- Business notebook: Cape salon picked as one of nation's top 200 (4/17/17)
- Man out on bond for alleged molestation of boys charged with abusing girl (4/18/17)
- Pilot House goes smoke-free (4/23/17)9
- New policy for semissourian.com online commentary: No pseudonyms (4/17/17)58
- Without city record, Marie Street residents on hook for thousands in sewer repairs (4/19/17)7
- Going the distance: Several locals participate in Boston Marathon (4/18/17)2
- City wants to put hold on shipping container houses for now (4/17/17)1
- Deputy: Man kicked, broke uncle's ribs after yard-work dispute (4/19/17)
- Cape councilman Bob Fox to run for mayor (4/21/17)5
- Scott County: M Kay Supply in Benton fills unique needs in community (4/14/17)
Last week, Dallis F. Coomer was in court facing his 10th charge of driving while intoxicated.
Because of procedural errors made by the arresting officer, Coomer's charges were dismissed, though he faces sentencing Monday for driving with a revoked license. The defense attorney said at trial that the officer did not monitor Coomer for 15 minutes before administering a blood-alcohol-content test as required.
The monitoring period is to ensure that the suspect does not do anything with his mouth such as chew gum, drink water or smoke. Even if a suspect belches or regurgitates, the 15-minute monitoring period must start over in case raw alcohol comes up from the stomach and skews the results.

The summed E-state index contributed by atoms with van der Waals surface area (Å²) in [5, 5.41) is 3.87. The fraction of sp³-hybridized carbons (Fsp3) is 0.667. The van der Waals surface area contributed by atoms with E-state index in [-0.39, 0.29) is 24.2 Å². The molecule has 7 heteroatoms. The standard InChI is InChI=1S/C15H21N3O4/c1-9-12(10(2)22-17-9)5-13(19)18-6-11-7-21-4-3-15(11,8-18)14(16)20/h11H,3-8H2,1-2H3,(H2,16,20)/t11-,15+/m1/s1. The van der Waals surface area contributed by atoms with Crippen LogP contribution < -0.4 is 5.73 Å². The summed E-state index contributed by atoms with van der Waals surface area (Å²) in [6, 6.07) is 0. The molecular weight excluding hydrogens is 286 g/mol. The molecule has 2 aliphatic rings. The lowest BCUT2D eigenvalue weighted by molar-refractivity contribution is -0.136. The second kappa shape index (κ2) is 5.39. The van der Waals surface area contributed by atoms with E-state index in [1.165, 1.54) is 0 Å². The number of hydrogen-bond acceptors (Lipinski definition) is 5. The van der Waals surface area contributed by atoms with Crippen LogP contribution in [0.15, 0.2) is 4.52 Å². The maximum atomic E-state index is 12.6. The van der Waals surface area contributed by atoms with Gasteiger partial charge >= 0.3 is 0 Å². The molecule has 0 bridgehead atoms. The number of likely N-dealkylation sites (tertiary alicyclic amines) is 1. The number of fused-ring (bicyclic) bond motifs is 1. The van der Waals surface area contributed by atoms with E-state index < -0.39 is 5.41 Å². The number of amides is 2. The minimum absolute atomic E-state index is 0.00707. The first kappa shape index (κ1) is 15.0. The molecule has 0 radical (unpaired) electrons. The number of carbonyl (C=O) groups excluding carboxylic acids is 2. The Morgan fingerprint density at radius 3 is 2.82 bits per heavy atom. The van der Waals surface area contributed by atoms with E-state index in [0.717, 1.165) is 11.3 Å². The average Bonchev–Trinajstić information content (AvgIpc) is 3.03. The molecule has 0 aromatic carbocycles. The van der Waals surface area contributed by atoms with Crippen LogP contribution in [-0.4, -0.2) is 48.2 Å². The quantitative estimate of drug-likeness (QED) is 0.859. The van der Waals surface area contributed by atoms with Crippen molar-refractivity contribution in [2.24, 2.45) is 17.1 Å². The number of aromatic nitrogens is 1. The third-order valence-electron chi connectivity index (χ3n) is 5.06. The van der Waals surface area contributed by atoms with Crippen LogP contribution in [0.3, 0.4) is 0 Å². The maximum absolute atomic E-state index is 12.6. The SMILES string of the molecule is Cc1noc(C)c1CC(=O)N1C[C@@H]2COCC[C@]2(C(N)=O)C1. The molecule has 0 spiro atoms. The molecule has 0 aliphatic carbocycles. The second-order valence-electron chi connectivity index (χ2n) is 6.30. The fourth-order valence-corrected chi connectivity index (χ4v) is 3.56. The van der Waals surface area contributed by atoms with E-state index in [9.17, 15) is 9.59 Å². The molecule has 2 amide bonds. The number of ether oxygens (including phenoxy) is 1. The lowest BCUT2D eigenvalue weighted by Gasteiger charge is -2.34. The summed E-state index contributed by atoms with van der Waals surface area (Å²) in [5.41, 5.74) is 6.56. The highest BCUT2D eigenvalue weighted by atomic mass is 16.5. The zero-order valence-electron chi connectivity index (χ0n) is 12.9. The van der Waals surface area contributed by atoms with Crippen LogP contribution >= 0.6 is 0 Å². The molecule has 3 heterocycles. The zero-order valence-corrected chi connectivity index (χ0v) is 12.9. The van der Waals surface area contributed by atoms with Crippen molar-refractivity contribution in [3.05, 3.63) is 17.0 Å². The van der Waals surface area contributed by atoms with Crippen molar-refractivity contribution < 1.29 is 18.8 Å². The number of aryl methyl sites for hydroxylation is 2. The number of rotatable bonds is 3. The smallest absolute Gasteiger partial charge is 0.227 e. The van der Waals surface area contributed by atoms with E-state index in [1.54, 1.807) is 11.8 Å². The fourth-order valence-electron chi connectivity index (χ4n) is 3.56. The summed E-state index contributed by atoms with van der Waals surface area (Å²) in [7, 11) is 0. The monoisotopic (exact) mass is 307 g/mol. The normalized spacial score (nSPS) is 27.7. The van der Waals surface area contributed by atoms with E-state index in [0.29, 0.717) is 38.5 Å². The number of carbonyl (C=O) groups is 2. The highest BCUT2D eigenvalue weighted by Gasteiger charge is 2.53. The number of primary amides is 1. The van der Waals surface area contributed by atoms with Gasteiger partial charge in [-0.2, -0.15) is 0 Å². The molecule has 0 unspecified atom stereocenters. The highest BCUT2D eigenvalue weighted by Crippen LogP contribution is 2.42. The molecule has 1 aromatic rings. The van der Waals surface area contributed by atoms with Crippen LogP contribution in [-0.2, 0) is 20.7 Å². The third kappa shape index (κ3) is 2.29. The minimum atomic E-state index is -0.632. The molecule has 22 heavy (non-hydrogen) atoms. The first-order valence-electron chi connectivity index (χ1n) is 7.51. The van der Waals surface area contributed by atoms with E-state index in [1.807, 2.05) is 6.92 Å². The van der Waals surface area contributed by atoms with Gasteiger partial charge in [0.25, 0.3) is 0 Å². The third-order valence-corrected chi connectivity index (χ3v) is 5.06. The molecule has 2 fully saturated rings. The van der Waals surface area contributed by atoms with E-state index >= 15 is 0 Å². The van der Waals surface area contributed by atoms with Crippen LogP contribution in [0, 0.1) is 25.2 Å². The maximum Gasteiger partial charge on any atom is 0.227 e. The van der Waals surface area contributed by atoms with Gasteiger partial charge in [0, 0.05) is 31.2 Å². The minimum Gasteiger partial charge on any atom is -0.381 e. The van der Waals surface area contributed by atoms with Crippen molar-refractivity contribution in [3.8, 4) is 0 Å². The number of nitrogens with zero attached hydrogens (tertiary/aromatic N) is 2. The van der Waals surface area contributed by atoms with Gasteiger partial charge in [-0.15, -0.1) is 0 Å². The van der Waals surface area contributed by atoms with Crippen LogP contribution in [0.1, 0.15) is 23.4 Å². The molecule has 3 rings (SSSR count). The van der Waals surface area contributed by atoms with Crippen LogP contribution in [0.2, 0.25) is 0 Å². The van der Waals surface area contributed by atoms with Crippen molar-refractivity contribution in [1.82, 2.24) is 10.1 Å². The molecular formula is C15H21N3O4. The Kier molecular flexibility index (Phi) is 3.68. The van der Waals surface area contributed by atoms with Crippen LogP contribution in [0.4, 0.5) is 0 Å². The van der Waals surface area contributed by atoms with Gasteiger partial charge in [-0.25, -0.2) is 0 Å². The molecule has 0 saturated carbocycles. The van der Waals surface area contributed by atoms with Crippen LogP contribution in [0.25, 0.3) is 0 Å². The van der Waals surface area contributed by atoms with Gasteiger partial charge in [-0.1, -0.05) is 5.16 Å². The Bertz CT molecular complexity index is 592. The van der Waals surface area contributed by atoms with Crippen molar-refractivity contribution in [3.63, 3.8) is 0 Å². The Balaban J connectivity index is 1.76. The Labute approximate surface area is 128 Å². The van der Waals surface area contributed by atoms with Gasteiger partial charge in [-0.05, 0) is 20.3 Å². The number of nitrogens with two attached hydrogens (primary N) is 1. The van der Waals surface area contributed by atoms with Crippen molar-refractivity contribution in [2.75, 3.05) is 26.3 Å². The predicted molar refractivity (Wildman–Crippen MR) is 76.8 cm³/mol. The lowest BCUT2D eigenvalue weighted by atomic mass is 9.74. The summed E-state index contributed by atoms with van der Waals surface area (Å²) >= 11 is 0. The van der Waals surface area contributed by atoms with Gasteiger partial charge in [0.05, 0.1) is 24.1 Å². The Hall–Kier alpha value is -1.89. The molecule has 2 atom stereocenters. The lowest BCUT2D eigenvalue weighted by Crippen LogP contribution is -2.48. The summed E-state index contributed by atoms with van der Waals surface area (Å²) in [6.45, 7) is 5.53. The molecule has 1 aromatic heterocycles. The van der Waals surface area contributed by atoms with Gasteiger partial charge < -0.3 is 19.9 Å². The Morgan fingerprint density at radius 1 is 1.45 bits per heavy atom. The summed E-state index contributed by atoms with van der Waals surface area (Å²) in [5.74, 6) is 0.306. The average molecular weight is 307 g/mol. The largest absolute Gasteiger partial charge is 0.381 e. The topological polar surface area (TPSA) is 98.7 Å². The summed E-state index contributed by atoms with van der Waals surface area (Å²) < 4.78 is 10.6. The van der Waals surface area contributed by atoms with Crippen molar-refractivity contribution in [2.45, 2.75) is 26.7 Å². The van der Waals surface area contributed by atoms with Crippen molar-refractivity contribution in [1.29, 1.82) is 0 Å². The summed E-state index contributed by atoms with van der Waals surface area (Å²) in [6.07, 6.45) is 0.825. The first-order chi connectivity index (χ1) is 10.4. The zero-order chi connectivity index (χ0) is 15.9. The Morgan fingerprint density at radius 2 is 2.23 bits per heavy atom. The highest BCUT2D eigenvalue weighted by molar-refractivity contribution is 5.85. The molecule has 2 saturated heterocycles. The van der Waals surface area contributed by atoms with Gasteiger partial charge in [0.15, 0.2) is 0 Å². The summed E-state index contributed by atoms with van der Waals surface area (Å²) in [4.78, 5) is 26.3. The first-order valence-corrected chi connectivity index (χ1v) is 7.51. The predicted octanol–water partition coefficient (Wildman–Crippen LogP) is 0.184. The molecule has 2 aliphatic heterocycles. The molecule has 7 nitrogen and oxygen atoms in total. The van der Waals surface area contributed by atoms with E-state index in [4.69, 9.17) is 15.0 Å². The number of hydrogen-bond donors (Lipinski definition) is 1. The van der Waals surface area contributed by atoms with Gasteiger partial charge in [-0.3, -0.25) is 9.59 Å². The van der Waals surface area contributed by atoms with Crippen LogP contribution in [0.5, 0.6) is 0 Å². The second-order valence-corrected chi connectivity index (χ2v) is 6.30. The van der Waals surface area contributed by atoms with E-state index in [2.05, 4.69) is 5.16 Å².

Many are questioning why Coomer wasn't already in jail. It's not as if Coomer hasn't been punished. Though most of his DWI cases are closed to the public, records show he served five years in the Western Missouri Correctional Center for his repeat offenses.
In Coomer's case, it appears as if five years of punishment wasn't enough to steer him away from his addiction. He would have faced up to 15 years had he been found guilty. Coomer told a newspaper after his trial that he was "lucky." We disagree. A man with nine DWIs isn't lucky at all. He's dangerous and irresponsible. And our justice system needs to find ways of getting people like Coomer off the streets.